Smead had to leave the rigorous Carmelite life due to health reasons, and earned a bachelor's degree in theology and a doctorate in counseling psychology. She taught at Indiana University for 26 years, and works as a couples and family therapist.

During the ordination ceremony, Smead wept openly as nearly everyone in the audience came up and laid their hands on her head in blessing. Some whispered, "Thanks for doing this for us."

During the communion service, Smead and other woman priests lifted the plates and cups containing the sacramental bread and wine to bless them.

A woman in the audience murmured, "Girl, lift those plates. I've been waiting a long time for this."

One of those attending the service was Stewart Pawley, 32, of Louisville, who said he was raised Catholic and now only attends on Christmas and Easter. But he said he would attend services with Smead when she starts to offer them in Louisville.

"People like me know it's something the Catholic Church will have to do," said Pawley.

(Editing by Tim Gaynor and Mohammad Zargham)


  1. Ah yes, another C&E 'catholic'(Pawley) that never has embraced the teachings of the Church but feels he's an expert enough to make a ecclesiastical decision on his own. And isn't that what it is all about..It's all about 'You'./sarc

  2. This is one of the most factually incorrect articles I've ever seen.

  3. "Seventy percent of U.S. Catholics believe that women should be allowed to be priests, according to a New York Times/CBS News poll earlier this year."

    Seventy percent of U.S. Catholics believe the wrong ideas.

    1. In today's world, public opinion is extraordinarily powerful and almost impossible to resist. See Tocqueville, Democracy in America, for the argument of why this is.

  4. "They also note that he chose women, like Mary Magdalene, as disciples, and that the early Church had women priests, deacons and bishops." Is this true?

    1. Yes to the disciples part, although notably Christ chose only men to be His 12 Apostles, no women. And this even excluded His sinless mother, so it's clear He had a particular end in mind, namely that the clerics of His Church be men.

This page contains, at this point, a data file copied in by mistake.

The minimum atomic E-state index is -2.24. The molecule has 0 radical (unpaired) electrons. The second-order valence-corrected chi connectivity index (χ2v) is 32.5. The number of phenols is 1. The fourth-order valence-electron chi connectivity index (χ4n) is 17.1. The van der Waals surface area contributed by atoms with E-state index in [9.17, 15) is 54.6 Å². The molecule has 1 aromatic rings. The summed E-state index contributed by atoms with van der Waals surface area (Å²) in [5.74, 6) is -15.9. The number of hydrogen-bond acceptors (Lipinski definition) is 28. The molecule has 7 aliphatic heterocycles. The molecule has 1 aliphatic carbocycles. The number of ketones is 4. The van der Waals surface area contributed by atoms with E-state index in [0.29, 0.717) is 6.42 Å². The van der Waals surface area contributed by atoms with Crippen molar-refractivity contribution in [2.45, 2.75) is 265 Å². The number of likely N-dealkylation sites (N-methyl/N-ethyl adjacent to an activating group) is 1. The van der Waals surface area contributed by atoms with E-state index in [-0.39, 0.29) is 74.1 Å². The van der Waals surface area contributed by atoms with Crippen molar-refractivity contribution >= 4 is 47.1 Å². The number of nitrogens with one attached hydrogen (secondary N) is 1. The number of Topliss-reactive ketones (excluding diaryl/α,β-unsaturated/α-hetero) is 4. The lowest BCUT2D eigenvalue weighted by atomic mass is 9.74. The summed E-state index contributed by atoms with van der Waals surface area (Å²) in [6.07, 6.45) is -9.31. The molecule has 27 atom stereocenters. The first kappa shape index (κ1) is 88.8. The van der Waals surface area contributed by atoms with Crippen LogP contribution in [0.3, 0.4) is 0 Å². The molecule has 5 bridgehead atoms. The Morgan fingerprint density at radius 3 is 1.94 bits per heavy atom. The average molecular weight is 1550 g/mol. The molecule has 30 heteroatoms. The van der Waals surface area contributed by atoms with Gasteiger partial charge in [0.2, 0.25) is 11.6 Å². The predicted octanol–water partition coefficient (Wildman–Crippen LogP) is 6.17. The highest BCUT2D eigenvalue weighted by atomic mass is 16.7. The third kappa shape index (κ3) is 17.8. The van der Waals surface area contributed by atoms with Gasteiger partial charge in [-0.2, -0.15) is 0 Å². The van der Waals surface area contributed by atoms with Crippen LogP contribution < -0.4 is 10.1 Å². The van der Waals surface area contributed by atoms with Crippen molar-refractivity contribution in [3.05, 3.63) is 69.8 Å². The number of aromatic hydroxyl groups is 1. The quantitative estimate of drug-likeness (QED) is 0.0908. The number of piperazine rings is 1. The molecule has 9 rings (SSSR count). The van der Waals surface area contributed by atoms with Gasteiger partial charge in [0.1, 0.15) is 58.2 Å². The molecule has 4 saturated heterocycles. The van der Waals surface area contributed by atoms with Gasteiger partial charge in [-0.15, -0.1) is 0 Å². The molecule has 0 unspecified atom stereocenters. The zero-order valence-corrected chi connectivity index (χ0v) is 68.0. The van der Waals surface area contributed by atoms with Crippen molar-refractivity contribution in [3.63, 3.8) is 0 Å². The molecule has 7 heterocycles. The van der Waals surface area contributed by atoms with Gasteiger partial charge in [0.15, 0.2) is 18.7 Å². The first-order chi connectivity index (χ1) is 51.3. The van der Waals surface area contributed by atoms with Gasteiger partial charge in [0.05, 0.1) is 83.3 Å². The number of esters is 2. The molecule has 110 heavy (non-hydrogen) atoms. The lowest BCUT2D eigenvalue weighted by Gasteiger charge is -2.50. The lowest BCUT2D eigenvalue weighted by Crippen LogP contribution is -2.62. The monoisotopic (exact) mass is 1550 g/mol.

As to the second part about women priests and bishops, no, it's factually completely incorrect. despite some "Pope Joan"-style arguments coming from historically-challenged progressive "thinkers." As for deaconesses, there were indeed, but they functioned not at all in the way permanent deacons have functioned since Vatican II. They were named and chosen to help baptize and catechize women, as at that time full-immersion baptisms were done in one's birthday suit, necessitating separate baptismal events for men and for women. That was the extent of the "deaconess's" activities.

    2. Thank you and thank the poster for the question. Yet the question of historical continuity may of course not be critical. Later understandings of God's will may be profound corrections of earlier understandings. My own view is that the Church's entire natural law teaching, of which this is a part, is under great intellectual pressure that it may not be able to withstand. I'm one of those who favors gay marriage and contraception, and consider the Church's policy on these as one of misunderstanding of reality. But it's the intellectual battle between premodern ideas and modern or post-modern ideas that interests me. Women's ordination, which has yet picked up much steam, is a sign of the times.

  5. She was not ordained, it was a pretend ordination, and women cannot be priests, they can be pristesses, but not of Christ, Baal the Goul'd god comes to mind. She has automatically excommunicated herself from the Holy Church. She is now a protestant heretic.